Centene Corporation (NYSE:CNC), a large-cap worth US$25b, comes to mind for investors seeking a strong and reliable stock investment. Doing business globally, large caps tend to have diversified revenue streams and attractive capital returns, making them desirable investments for risk-averse portfolios. But, the key to their continued success lies in its financial health. Today we will look at Centene’s financial liquidity and debt levels, which are strong indicators for whether the company can weather economic downturns or fund strategic acquisitions for future growth. Note that this information is centred entirely on financial health and is a high-level overview, so I encourage you to look further into CNC here.
How does CNC’s operating cash flow stack up against its debt?
CNC’s debt levels surged from US$4.8b to US$6.8b over the last 12 months – this includes long-term debt. With this rise in debt, CNC currently has US$6.1b remaining in cash and short-term investments for investing into the business. Moreover, CNC has generated cash from operations of US$1.2b during the same period of time, leading to an operating cash to total debt ratio of 18%, indicating that CNC’s current level of operating cash is not high enough to cover debt. This ratio can also be a sign of operational efficiency as an alternative to return on assets. In CNC’s case, it is able to generate 0.18x cash from its debt capital.
Can CNC meet its short-term obligations with the cash in hand?
At the current liabilities level of US$12b, it appears that the company has maintained a safe level of current assets to meet its obligations, with the current ratio last standing at 1x. For Healthcare companies, this ratio is within a sensible range since there’s a sufficient cash cushion without leaving too much capital idle or in low-earning investments.
Can CNC service its debt comfortably?
CNC is a relatively highly levered company with a debt-to-equity of 62%. This is not unusual for large-caps since debt tends to be less expensive than equity because interest payments are tax deductible. Accordingly, large companies often have lower cost of capital due to easily obtained financing, providing an advantage over smaller companies. We can assess the sustainability of CNC’s debt levels to the test by looking at how well interest payments are covered by earnings. A company generating earnings after interest and tax at least three times its net interest payments is considered financially sound. In CNC’s case, the ratio of 6.22x suggests that interest is appropriately covered. It is considered a responsible and reassuring practice to maintain high interest coverage, which makes CNC and other large-cap investments thought to be safe.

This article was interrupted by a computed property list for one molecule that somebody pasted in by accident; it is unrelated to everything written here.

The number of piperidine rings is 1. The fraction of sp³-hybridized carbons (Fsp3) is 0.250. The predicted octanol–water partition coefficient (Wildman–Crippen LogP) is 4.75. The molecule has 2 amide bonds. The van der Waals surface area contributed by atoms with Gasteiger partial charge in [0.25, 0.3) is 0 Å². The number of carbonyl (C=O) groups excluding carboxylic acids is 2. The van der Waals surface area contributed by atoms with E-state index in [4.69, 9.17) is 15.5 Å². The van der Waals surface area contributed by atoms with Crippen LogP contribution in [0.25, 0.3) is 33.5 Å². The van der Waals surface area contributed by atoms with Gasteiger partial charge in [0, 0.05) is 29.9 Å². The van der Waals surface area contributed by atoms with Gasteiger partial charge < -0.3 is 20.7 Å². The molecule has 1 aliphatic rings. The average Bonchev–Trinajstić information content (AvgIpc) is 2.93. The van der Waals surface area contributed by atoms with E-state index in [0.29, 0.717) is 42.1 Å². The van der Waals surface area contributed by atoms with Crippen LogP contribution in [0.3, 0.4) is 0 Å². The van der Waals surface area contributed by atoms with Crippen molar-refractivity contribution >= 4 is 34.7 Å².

CNC’s cash flow coverage indicates it could improve its operating efficiency in order to meet demand for debt repayments should unforeseen events arise. However, the company exhibits proper management of current assets and upcoming liabilities. Keep in mind I haven’t considered other factors such as how CNC has been performing in the past. You should continue to research Centene to get a better picture of the stock by looking at:
- Future Outlook: What are well-informed industry analysts predicting for CNC’s future growth? Take a look at our free research report of analyst consensus for CNC’s outlook.
- Valuation: What is CNC worth today? Is the stock undervalued, even when its growth outlook is factored into its intrinsic value? The intrinsic value infographic in our free research report helps visualize whether CNC is currently mispriced by the market.
- Other High-Performing Stocks: Are there other stocks that provide better prospects with proven track records? Explore our free list of these great stocks here.
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